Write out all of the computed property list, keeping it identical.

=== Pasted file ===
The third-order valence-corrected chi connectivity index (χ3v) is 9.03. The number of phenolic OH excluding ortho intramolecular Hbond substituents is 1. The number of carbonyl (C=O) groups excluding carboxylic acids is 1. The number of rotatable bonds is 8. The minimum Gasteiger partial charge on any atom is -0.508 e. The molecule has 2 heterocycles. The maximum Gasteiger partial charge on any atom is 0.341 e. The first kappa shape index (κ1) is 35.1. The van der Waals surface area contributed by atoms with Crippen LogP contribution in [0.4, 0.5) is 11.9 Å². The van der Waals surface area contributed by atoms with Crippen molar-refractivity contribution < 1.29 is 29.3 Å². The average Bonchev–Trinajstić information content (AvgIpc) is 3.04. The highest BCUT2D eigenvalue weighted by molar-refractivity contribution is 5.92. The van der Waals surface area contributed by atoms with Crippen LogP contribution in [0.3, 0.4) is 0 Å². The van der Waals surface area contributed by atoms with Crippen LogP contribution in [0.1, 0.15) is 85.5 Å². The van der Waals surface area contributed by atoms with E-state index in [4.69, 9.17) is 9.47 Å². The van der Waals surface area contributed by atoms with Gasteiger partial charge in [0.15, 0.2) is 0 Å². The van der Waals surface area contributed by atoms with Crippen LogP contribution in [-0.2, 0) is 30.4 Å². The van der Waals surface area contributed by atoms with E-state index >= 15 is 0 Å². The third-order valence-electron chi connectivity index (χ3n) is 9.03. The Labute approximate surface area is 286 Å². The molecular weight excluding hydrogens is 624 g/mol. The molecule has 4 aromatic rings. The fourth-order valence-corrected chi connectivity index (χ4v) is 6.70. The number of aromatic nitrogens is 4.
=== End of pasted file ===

The third-order valence-corrected chi connectivity index (χ3v) is 9.03. The number of phenolic OH excluding ortho intramolecular Hbond substituents is 1. The number of carbonyl (C=O) groups excluding carboxylic acids is 1. The number of rotatable bonds is 8. The minimum Gasteiger partial charge on any atom is -0.508 e. The molecule has 2 heterocycles. The maximum Gasteiger partial charge on any atom is 0.341 e. The first kappa shape index (κ1) is 35.1. The van der Waals surface area contributed by atoms with Crippen LogP contribution in [0.4, 0.5) is 11.9 Å². The van der Waals surface area contributed by atoms with Crippen molar-refractivity contribution < 1.29 is 29.3 Å². The average Bonchev–Trinajstić information content (AvgIpc) is 3.04. The highest BCUT2D eigenvalue weighted by molar-refractivity contribution is 5.92. The van der Waals surface area contributed by atoms with Crippen LogP contribution in [0.3, 0.4) is 0 Å². The van der Waals surface area contributed by atoms with Crippen LogP contribution in [0.1, 0.15) is 85.5 Å². The van der Waals surface area contributed by atoms with E-state index in [4.69, 9.17) is 9.47 Å². The van der Waals surface area contributed by atoms with Gasteiger partial charge in [0.15, 0.2) is 0 Å². The van der Waals surface area contributed by atoms with Crippen LogP contribution in [-0.2, 0) is 30.4 Å². The van der Waals surface area contributed by atoms with E-state index >= 15 is 0 Å². The third-order valence-electron chi connectivity index (χ3n) is 9.03. The Labute approximate surface area is 286 Å². The molecular weight excluding hydrogens is 624 g/mol. The molecule has 4 aromatic rings. The fourth-order valence-corrected chi connectivity index (χ4v) is 6.70. The number of aromatic nitrogens is 4.